Hackney residents speak out about road closure disruption
- Credit: Baydul Alom
Plans to rebuild a greener Hackney with low traffic neighbourhoods (LTNs) have left some car users feeling ignored and residents concerned over the redistribution of pollution rather than the elimination of it.
Forty new school streets were implemented by Hackney Council on September 7, with the aim to tackle congestion, improve air quality and improve road safety as part of a wider scheme involving about twenty road closures.
While some Hackney Downs residents praised the measures, many others have called out the creation of low traffic neighbourhoods in Hoxton West, Hackney Downs and the area between London Fields and Kingsland Road and hundreds took to the streets to protest road closures on September 19.
Stoke Newington parent, Bianca Cook lives on Church Street and her children attend a school on the main road: “It feels as if the needs of the residents on residential roads are being put before those of us on main roads. We already have a pollution problem on our road, and now we’re going to be subjected to even higher levels.”
But Hackney Council announced today it intends to close Church Street to through-traffic subject to Cabinet approval and funding with the aim of reducing traffic on Church Street and Albion Road.
You may also want to watch:
Campaign groups like Clean Air 4 Schools are concerned the restrictions merely displace traffic rather than reduce it and are urging the council to postpone its plans until the introduction of London’s Ultra Low Emission Zone in 12 months.
She branded a Walford Road scheme “immoral” believing it has increased levels of pollution for schools like St Mary’s and Grasmere.
- 1 Police appeal for help to trace wanted Dalston man
- 2 Jailed: 'Dangerous' Hackney predator found with 1,600 indecent child images
- 3 Hackney road closures 'will cost lives', says volunteer ambulance service
- 4 Joint Covid patrols launched to ensure lockdown rules are followed
- 5 'Common sense' prevails as Stamford Hill testing centre moved out of estate
- 6 Covid-safe shared workspaces in Hackney on flexibility without formalities
- 7 Hackney author speaks out against stop and search
- 8 Lockdown: Thirteen card players busted by police in Hackney social club
- 9 Homerton High Street attack: Man in his 50s stabbed in the back
- 10 Woman arrested over London Fields shooting that left innocent bystander paralysed
However, the council says both schools will benefit from lower pollution levels if the closure of Church Street goes ahead.
London Fields resident and hybrid car user Baydul Alom said the traffic measures have left him feeling “locked in”.
Baydul is supportive of the council’s commitment to creating a greener borough and is himself an “avid cyclist”.
However, he says a bus gate introduced on Lansdowne Drive, restricting through traffic at certain times, has caused increased congestion and pollution on Richmond Road.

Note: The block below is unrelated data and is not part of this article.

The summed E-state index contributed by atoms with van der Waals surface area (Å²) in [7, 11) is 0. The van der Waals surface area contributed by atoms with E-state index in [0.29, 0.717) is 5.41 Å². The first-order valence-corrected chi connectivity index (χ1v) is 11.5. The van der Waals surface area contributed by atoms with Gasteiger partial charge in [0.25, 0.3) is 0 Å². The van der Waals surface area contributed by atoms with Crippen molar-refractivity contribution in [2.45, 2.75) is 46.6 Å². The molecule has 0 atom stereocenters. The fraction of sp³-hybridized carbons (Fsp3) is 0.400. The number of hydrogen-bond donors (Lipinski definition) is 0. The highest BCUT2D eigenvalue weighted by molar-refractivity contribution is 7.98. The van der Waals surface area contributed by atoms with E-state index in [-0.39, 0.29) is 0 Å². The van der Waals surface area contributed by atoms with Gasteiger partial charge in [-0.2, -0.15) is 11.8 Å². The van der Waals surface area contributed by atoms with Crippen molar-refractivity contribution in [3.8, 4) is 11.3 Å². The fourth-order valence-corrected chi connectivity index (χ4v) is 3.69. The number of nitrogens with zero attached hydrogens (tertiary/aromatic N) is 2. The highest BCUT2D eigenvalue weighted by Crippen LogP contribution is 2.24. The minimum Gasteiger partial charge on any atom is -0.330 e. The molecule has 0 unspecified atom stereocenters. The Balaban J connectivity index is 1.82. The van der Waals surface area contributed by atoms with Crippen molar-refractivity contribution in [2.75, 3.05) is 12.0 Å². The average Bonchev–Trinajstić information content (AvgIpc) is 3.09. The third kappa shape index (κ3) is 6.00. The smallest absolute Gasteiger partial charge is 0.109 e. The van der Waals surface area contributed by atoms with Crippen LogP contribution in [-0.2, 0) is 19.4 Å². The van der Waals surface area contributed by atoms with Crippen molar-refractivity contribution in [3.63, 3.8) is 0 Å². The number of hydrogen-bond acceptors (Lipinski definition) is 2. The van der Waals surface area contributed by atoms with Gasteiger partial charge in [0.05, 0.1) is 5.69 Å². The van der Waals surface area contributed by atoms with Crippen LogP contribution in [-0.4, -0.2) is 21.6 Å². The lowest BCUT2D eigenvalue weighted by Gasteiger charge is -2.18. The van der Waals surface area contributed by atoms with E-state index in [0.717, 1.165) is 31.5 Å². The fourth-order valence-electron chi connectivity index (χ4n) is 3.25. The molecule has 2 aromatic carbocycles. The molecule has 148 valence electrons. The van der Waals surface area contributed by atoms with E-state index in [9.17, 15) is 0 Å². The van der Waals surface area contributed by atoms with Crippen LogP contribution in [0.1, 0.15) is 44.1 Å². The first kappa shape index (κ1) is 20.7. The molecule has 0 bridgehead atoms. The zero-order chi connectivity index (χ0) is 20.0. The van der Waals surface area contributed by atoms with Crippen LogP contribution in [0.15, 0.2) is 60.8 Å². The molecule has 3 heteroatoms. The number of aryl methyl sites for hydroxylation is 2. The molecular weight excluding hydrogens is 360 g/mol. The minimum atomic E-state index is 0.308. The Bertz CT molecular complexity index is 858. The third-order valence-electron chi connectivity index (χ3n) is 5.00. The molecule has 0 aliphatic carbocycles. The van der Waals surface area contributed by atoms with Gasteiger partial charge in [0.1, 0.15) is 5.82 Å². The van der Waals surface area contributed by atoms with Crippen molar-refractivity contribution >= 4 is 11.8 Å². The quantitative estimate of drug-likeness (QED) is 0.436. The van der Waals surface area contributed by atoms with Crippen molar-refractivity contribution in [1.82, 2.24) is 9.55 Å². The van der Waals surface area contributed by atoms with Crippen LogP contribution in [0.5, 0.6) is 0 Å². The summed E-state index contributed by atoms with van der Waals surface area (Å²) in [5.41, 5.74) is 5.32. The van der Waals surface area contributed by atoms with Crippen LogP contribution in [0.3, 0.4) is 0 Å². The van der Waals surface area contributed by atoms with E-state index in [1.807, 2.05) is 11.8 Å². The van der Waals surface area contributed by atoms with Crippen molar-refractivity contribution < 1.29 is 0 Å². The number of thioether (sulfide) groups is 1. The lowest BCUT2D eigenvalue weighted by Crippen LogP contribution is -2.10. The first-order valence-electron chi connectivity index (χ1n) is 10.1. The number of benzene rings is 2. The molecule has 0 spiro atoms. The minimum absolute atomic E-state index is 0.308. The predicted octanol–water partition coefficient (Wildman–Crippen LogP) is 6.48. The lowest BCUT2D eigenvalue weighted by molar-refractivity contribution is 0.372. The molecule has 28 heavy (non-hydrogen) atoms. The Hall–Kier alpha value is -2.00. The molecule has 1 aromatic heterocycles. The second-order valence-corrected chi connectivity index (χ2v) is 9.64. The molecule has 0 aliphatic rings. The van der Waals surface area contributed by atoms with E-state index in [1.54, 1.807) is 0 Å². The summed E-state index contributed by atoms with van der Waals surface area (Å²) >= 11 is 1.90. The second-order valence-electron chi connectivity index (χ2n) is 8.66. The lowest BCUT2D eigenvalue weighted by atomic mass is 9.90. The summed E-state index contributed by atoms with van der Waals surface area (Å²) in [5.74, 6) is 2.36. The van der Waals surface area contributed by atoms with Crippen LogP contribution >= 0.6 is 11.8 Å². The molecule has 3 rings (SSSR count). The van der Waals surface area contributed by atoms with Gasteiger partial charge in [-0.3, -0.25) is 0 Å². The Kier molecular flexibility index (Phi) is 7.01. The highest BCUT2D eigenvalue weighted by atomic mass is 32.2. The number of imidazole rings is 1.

“The traffic on Richmond Road is terrible at times but that is only because of the bus gate imposed on Lansdowne Drive - residents don’t have an alternative means of getting out.
“If you have two options you will choose to go on one road or the other but, if you are given only one option it will become traffic logged,” said Baydul.
The council says the Lansdowne Drive bus gate has been in place for “some time” and does not form part of the rebuilding a greener Hackney scheme but Baydul says the addition of new school streets in the area will add to the high levels of congestion already seen on Richmond Road.
Meanwhile, Hoxton resident Ian Nelthorpe has also been disrupted by the measures and says road closures around Shepherdess Walk have meant people living on Wenlock Road are being forced to make a right across City Road.
He believes it is a dangerous manoeuvre, that there exist many good reasons for using a car and, that councillors are ignoring concerns from people like him.
“It’s bonkers. They are just plonking it down and saying we are not going to consult, we are just going to do it and see what the implications are but it’s really serious for us,” Ian said.
But the council explained that residents do have a say in the scheme because as all new measures are being rolled out under experimental traffic orders (ETOs). Residents can share their thoughts on the measures up to six months after they have been implemented.
Environment chief Cllr Jon Burke said: “These measures are being introduced under experimental traffic orders, which allow people to have their say on each scheme, which will be taken into account, alongside traffic monitoring, before any decision is made on whether or not to make the measures permanent.
“We are also listening to residents’ concerns throughout the process and are already making a slight change to the Hoxton West LTN in response to local people’s views.”
The councillor hopes the measures will prevent a return to normal levels of traffic and pollution as lockdown lifts by encouraging residents to walk and cycle.
The scheme aims to help over 14,000 children get to school more safely and radically reduce through-traffic in neighbourhoods across the borough.
“70% of Hackney households do not own a car, but people in each area can still drive to their home or business, which may be via different routes. As with any transport scheme, there can sometimes be some traffic disruption while drivers get used to the changes and sat nav apps adjust,” Councillor Burke added.
The council says with all of the schemes, residents and businesses can still access their properties by car.
Residents can have their say online at rebuildingagreenerhackney.commonplace.is